When you are looking to buy a car and considering getting a loan, it is always best to be prepared. Here are the most common car loan mistakes to keep in mind before organising your auto finance.
1. Not doing your research
The importance of doing your homework before purchasing a car cannot be overstated. First, read up and get advice about the type of car you want. Take into account how often you will use it and what it will be used for, and questions around fuel economy, reliability and price are paramount. Expert car review sites or similar credible sources can be a good resource to obtain independent advice and aid your research!
2. Not calculating what you can afford
Before approaching a lender, make sure you understand your current and projected financial situations – consider your existing debt, if you are likely to make other large purchases in the near future; and how that will affect what you can afford to put towards a car loan. Following that, determine whether you can afford to meet the car’s monthly repayments, along with registration, stamp duty, and all the other costs that go into buying and maintaining a car.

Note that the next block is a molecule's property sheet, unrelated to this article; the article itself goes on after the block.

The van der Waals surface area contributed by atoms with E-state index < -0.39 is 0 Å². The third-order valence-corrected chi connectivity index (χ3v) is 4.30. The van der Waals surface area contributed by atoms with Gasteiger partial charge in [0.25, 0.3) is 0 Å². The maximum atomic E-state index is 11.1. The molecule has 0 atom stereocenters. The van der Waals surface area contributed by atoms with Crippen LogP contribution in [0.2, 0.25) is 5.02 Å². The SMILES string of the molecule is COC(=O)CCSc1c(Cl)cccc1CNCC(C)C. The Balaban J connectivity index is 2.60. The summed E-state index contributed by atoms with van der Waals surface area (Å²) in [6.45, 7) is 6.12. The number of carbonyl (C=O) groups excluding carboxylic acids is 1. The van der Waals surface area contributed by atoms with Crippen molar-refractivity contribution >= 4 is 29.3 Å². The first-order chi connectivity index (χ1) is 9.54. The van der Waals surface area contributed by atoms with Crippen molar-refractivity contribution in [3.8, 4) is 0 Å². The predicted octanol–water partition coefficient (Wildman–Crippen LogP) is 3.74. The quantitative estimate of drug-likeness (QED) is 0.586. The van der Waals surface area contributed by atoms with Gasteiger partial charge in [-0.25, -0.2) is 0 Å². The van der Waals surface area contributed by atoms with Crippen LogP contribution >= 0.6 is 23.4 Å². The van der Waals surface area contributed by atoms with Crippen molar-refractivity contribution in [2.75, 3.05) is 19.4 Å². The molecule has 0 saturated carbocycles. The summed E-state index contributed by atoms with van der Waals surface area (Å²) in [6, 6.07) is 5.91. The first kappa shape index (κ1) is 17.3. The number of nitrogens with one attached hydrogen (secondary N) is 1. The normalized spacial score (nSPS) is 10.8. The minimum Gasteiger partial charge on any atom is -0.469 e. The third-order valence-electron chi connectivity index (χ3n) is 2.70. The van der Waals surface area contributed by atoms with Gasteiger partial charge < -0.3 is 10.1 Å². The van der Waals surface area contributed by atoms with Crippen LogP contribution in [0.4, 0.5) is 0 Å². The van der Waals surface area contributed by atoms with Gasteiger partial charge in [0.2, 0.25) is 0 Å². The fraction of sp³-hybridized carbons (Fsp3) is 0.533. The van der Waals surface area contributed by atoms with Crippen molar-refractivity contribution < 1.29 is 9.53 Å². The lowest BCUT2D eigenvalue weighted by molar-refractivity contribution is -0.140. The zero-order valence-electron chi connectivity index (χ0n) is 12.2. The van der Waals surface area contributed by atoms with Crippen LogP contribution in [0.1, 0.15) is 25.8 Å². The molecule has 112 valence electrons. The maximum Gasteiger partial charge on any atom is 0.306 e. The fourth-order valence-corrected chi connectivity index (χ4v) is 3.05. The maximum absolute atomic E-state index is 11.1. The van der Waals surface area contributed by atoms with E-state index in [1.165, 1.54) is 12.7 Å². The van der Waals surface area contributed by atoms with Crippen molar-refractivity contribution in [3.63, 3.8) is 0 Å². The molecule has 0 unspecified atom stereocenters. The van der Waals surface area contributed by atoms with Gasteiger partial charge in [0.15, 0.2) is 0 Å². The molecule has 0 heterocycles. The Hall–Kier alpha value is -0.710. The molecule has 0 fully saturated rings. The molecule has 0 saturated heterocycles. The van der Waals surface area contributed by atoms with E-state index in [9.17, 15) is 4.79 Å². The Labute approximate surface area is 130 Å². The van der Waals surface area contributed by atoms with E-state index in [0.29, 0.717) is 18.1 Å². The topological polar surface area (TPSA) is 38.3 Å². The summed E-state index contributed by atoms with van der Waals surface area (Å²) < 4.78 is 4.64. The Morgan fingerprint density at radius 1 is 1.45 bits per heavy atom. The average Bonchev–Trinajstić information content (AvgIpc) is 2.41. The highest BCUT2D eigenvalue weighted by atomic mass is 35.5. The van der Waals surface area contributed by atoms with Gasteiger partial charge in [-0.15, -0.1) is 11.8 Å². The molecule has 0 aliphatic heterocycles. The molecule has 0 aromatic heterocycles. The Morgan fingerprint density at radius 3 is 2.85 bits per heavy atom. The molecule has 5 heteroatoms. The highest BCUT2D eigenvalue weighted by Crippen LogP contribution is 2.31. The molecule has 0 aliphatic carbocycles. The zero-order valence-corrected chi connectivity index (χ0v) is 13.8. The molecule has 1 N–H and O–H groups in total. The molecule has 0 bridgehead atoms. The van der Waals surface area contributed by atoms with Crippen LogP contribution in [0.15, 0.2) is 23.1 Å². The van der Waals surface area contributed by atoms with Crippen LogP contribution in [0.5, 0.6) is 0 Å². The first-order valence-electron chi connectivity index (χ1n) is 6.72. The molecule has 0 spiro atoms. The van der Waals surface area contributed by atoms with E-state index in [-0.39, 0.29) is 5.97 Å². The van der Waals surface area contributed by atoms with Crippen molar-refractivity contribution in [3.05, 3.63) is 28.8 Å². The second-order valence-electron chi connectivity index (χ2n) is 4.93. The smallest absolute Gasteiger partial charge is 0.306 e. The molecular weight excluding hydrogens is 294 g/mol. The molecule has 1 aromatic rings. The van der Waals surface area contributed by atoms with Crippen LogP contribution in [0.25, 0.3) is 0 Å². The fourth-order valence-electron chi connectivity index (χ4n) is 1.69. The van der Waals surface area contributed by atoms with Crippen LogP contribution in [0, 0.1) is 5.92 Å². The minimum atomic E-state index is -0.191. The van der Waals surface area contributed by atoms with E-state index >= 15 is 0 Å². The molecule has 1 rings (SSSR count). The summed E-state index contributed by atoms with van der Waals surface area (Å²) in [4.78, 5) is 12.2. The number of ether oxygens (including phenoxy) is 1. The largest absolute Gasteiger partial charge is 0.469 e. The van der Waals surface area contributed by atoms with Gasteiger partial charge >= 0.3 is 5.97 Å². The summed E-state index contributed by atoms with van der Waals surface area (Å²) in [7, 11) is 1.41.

3. Not considering the overall purchase price
If you’ve already decided to take a loan to assist in the purchase of your car, don’t just focus on how much your month repayments are going to be. A longer loan term may lower your monthly repayments, but this increases the interest, and therefore the overall amount you pay for the car. While it's important to make sure that you can afford to keep up the loans you take on, you should also try to negotiate for the best purchase price possible. Understand what additional fees you might have to pay such as stamp duty or dealer delivery charges.
4. Not getting your loan pre-approved
Before browsing for a new vehicle, getting your loan amount pre-approved by your lender or car dealers will allow clarity over what you can and can’t afford. Be aware that the pre-approval may only be available for a short period of time.
5. Not putting a down payment
If you are in a financial position to do so, consider making a down payment. A deposit reduces your monthly repayments, as well as the overall interest you will end up paying.
This article provides you with factual information only, and is not intended to imply any recommendation about any financial product(s) or constitute tax advice. If you require financial or tax advice you should consult a licensed financial or tax adviser. Neither Pepper nor its related bodies, nor their directors, employees or agents accept any responsibility for loss or liability which may arise from accessing or reliance on any of the information contained in this article. For information about whether a Pepper loan may be suitable for you, call Pepper on 13 73 77.